Honka! Honka!

Godin’s writing frequently—it might be fair to say always—attempts to inspire. But from some quarters he is criticized for being too trite; that he speaks in platitudes.

No need to be part of the circus. If you can find a problem and solve it, you can skip the clown car.

~ Seth Godin from, https://seths.blog/2023/11/turtleneck-confusion/

Two points: First, the problem with platitudes lies with the listener; if I’ve heard it so often, that it feels like a platitude, then why have I still not yet embodied the lesson? Second, Godin doesn’t get enough credit for his efforts to teach professionalism; and professionalism has nothing to do with getting paid (c.f. Steven Pressfield.)


Put a price tag on it

Yet that insidious voice keeps whispering. “But this is an opportunity, man! You gotta network. Get out there! Everybody promotes their stuff. Be a pro. Seize the moment, dude!”

One way to look at it is through the prism of money. If someone wants you to do something and the remuneration is “exposure” or “opportunity” … you have answered your own question.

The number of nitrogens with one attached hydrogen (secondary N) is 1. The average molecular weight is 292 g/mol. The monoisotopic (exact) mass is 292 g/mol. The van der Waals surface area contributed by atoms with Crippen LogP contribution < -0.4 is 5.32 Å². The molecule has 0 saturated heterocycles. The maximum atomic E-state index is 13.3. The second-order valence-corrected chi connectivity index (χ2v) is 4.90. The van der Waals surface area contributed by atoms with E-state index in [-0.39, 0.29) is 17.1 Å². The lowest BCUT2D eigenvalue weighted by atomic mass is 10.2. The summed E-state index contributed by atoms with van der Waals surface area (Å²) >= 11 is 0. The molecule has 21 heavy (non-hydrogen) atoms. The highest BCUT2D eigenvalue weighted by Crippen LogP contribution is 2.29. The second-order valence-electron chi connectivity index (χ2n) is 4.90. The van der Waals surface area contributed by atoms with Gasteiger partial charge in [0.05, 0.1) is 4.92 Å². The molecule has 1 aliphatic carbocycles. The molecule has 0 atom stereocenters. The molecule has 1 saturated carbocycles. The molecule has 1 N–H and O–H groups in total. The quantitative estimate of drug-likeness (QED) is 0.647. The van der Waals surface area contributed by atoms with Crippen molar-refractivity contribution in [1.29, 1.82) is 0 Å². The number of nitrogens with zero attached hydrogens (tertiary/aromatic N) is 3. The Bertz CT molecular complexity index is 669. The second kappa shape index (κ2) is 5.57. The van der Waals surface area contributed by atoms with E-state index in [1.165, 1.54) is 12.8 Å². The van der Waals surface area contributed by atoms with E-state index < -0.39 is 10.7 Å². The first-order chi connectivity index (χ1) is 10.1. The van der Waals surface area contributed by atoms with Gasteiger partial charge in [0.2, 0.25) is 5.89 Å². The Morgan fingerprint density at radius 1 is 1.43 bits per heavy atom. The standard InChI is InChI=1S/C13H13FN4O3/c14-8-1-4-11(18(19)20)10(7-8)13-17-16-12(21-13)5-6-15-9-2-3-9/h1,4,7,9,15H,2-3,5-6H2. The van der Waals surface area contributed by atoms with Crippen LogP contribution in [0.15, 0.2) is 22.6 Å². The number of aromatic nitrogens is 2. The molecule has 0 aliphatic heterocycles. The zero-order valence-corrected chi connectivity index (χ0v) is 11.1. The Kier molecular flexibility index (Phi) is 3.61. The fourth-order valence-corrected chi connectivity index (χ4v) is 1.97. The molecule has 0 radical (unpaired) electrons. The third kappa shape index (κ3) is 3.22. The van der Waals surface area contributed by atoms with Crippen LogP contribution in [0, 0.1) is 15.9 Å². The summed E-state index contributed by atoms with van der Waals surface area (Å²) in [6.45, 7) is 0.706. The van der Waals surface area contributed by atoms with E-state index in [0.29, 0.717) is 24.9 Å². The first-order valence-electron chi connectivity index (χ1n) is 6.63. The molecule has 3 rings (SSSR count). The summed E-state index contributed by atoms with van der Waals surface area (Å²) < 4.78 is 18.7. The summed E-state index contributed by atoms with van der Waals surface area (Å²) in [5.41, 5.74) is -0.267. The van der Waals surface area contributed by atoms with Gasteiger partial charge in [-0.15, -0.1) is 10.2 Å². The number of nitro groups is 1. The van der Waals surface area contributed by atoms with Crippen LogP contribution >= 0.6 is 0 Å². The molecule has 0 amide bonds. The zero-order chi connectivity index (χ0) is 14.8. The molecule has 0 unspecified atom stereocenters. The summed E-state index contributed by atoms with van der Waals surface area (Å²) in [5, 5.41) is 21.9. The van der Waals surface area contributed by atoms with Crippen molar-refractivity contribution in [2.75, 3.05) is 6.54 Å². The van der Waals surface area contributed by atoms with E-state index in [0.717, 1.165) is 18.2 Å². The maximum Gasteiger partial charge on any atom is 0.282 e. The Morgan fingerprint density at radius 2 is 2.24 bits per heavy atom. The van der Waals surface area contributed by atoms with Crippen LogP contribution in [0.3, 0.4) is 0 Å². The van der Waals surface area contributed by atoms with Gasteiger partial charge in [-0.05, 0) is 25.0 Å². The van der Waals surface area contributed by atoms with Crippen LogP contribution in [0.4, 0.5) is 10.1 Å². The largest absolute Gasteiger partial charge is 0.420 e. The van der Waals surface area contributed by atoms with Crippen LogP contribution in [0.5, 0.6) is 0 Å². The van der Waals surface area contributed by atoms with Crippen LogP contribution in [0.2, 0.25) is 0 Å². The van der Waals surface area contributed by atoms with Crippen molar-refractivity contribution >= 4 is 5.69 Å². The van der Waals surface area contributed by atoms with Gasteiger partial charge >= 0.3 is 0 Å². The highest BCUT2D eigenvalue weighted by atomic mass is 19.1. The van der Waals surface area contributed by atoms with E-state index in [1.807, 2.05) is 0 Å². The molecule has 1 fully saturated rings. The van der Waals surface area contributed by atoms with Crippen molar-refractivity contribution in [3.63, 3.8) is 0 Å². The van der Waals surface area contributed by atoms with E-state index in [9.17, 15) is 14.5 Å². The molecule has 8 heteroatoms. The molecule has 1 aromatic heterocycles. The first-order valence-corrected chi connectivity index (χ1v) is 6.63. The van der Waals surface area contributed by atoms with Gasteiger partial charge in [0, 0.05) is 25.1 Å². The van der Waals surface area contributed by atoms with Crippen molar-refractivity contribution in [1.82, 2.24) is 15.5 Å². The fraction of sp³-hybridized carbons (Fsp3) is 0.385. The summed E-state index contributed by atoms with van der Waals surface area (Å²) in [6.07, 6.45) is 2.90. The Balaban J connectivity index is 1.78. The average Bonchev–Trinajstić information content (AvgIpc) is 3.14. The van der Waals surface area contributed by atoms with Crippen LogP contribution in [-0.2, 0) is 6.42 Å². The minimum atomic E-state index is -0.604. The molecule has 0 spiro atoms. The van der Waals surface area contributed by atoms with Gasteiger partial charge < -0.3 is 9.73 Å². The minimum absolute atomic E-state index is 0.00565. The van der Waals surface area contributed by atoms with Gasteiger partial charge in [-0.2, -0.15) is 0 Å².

~ Steven Pressfield from, https://stevenpressfield.com/2013/01/opportunities-are-bullshit/

It’s important to learn to avoid the siren-call of such “opportunities.” I’m scare-quoting because, as Pressfield points out, they’re not actually opportunities. They are in fact a siren-call attempting to lure your ship onto the rocks. They’re a siren call because the message is exactly what you want to hear: “Your work is good. Your work is valuable. We want you to succeed.”

Actual opportunity sounds different. The message is just off to the side from what you wanted to hear: “What you’re doing is interesting. It makes me think of this thing I’m doing over here. It occurs to me that we might work together on it.” You’re left thinking about some interesting tangential idea. Instead of thinking, (as with the siren-call,) “is this going to be worth it,” you’re thinking, “that’s interesting, I’d like to be involved in that.” Certainly, true opportunities may come with money, but in your own thinking that’s an interesting nice-to-have; but it’s secondary. Take opportunities where the opportunity itself interests you. Don’t take “opportunities” where the potential, down-the-road benefit interests you.